We Long for the Bygone Magnificence of the Insane 1988 Oscars Opening Number

Robin Williams’ shocked incredulity at the incredible music number is more entertaining than most years’ entire ceremony
We Long for the Bygone Magnificence of the Insane 1988 Oscars Opening Number

The date is April 11, 1988. A secretly senile Ronald Reagan is three months into the last full year of his presidency. Michael Jackson’s hit single “Man in the Mirror” maintains its dominance of the airwaves. And at the Shrine Auditorium in Los Angeles, California, the Academy of Motion Picture Arts and Sciences is about to unleash an unprecedented, uninhibited and entirely unstoppable opening number upon an unaware wash of Hollywood’s best and brightest at the 60th Academy Awards.

Here in the present day, we await tonight’s Oscars ceremony with slightly less eager anticipation than the concurrent season finale of HBO’s The Last of Us. But there was once a time when Hollywood’s biggest night put on a display of shameless extravagance that shocked Robin Williams into a stupor as he hoped to hear his name called for the Best Actor award. At a ceremony where Bernardo Bertolucci’s epic biographical drama The Last Emperor would sweep all nine categories for which it was nominated, the star of the show was not a movie, a director or even an A-list actor. No, the highlight of that night — and Oscar night in perpetuity — was the bombastic, opulent opening number that, to this day, has not been surpassed in terms of sheer spectacle.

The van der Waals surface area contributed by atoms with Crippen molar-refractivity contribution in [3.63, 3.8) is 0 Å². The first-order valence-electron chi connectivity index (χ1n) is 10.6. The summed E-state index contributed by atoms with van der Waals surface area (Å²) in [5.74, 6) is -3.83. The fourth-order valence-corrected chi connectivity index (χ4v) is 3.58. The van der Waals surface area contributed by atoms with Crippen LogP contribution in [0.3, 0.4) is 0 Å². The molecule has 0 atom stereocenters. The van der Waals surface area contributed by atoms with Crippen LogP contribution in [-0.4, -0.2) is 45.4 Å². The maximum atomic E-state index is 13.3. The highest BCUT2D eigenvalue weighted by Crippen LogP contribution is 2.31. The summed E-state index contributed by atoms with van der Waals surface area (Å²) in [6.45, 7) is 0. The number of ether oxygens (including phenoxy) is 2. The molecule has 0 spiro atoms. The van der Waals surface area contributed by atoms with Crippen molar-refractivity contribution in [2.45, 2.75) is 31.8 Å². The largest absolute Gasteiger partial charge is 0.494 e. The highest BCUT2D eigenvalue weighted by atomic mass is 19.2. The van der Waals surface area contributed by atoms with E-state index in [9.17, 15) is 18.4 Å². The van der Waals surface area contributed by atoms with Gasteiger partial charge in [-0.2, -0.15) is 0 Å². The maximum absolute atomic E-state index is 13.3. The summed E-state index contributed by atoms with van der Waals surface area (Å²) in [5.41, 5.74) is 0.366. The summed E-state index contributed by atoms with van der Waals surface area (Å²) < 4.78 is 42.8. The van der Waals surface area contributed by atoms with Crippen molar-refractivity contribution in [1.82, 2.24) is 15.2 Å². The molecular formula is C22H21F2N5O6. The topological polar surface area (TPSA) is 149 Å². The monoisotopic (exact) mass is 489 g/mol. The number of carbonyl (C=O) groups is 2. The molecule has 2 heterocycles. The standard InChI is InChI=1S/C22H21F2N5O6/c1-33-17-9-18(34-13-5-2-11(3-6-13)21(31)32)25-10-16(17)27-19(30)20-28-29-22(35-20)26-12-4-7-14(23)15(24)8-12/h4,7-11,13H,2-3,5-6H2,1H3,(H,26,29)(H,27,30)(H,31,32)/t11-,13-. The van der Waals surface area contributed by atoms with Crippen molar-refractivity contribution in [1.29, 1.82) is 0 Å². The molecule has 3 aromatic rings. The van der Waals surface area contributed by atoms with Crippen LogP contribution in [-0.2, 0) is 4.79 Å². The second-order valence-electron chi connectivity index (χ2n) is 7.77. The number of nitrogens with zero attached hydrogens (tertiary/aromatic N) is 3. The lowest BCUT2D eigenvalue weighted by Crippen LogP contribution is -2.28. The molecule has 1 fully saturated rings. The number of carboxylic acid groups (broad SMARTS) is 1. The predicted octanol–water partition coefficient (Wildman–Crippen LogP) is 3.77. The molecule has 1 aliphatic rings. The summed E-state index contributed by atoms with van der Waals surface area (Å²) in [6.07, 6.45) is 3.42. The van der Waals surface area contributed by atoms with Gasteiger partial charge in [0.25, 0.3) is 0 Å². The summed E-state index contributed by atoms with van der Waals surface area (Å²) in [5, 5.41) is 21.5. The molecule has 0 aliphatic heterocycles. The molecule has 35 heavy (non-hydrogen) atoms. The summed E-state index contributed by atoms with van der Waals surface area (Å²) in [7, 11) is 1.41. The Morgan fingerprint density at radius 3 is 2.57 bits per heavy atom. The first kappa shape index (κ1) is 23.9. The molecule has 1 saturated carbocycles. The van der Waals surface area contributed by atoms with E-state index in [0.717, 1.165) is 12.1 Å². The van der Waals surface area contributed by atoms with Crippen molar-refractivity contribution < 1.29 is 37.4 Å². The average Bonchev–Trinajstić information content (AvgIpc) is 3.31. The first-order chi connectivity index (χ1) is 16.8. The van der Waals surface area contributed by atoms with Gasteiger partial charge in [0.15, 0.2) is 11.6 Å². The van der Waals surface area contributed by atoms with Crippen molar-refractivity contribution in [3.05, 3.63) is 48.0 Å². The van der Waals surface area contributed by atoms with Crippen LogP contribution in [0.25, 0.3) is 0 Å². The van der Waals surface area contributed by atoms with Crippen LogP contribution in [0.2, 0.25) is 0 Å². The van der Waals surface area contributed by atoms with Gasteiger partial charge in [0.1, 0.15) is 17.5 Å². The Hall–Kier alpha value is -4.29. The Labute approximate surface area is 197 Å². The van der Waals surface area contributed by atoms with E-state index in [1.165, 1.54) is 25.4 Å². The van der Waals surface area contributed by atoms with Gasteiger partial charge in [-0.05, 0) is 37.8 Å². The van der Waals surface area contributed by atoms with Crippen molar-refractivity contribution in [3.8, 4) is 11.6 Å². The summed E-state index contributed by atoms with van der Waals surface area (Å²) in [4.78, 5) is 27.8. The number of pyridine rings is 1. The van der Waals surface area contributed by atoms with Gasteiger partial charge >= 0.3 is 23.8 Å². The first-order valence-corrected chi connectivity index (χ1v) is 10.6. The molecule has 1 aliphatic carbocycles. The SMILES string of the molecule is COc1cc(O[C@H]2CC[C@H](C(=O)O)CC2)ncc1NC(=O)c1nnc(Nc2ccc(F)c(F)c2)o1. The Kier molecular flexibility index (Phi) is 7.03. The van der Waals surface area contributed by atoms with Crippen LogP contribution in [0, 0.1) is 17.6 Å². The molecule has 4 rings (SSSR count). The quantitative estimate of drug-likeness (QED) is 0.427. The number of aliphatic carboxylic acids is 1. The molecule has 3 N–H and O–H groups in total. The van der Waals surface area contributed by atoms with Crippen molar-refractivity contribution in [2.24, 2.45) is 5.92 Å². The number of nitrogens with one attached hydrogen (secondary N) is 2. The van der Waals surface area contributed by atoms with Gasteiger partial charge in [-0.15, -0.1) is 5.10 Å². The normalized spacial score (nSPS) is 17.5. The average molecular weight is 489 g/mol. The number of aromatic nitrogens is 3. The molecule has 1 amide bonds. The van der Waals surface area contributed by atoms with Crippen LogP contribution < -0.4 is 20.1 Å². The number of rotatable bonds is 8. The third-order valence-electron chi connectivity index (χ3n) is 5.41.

Here is the 1988 Oscars’ opening number set to “I Hope I Get It” from A Chorus Line in all its campy glory:

I can’t decide on my favorite part of the performance — the stacks of octagons containing tableaus of Oscar-nominated performances, the golden Oscar statues coming to life on rolling risers or the sheer incredulity of the actors in the audience who, ostensibly, were supposed to feel some version of flattered by their singing, dancing portrayals. 

The rest of the ceremony, hosted by Chevy Chase, was unremarkable in comparison to the opening number, and we don’t expect anything in tonight’s festivities to match the heights that were reached 35 years ago. This Sunday, as we watch Jimmy Kimmel trot out another three-and-a-half-hour praise fest that probably could have been an email, let’s remind ourselves of what Hollywood once was — and what it could be again.

If the Academy wants to make the Oscars watchable again, they’d better bring back the octagons.

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